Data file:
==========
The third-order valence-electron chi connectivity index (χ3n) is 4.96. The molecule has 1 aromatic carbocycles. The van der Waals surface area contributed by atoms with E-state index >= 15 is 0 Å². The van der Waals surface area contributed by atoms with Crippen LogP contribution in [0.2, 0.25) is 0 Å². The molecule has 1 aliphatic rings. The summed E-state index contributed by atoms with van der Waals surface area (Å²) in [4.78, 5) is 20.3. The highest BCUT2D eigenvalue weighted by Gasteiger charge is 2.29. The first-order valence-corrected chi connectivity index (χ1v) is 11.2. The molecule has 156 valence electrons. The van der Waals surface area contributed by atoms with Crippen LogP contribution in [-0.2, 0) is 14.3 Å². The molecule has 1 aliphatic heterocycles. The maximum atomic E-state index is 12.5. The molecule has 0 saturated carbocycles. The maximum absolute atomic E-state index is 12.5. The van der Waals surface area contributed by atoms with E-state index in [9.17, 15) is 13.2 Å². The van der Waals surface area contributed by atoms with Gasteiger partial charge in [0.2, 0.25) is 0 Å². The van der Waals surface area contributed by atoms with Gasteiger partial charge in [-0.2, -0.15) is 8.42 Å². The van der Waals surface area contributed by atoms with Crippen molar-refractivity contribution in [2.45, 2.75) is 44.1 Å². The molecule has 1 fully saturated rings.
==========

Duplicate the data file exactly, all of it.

The third-order valence-electron chi connectivity index (χ3n) is 4.96. The molecule has 1 aromatic carbocycles. The van der Waals surface area contributed by atoms with E-state index >= 15 is 0 Å². The van der Waals surface area contributed by atoms with Crippen LogP contribution in [0.2, 0.25) is 0 Å². The molecule has 1 aliphatic rings. The summed E-state index contributed by atoms with van der Waals surface area (Å²) in [4.78, 5) is 20.3. The highest BCUT2D eigenvalue weighted by Gasteiger charge is 2.29. The first-order valence-corrected chi connectivity index (χ1v) is 11.2. The molecule has 156 valence electrons. The van der Waals surface area contributed by atoms with Crippen LogP contribution in [-0.2, 0) is 14.3 Å². The molecule has 1 aliphatic heterocycles. The maximum atomic E-state index is 12.5. The molecule has 0 saturated carbocycles. The maximum absolute atomic E-state index is 12.5. The van der Waals surface area contributed by atoms with E-state index in [9.17, 15) is 13.2 Å². The van der Waals surface area contributed by atoms with Gasteiger partial charge in [0.2, 0.25) is 0 Å². The van der Waals surface area contributed by atoms with Gasteiger partial charge in [-0.2, -0.15) is 8.42 Å². The van der Waals surface area contributed by atoms with Crippen molar-refractivity contribution in [2.45, 2.75) is 44.1 Å². The molecule has 1 fully saturated rings.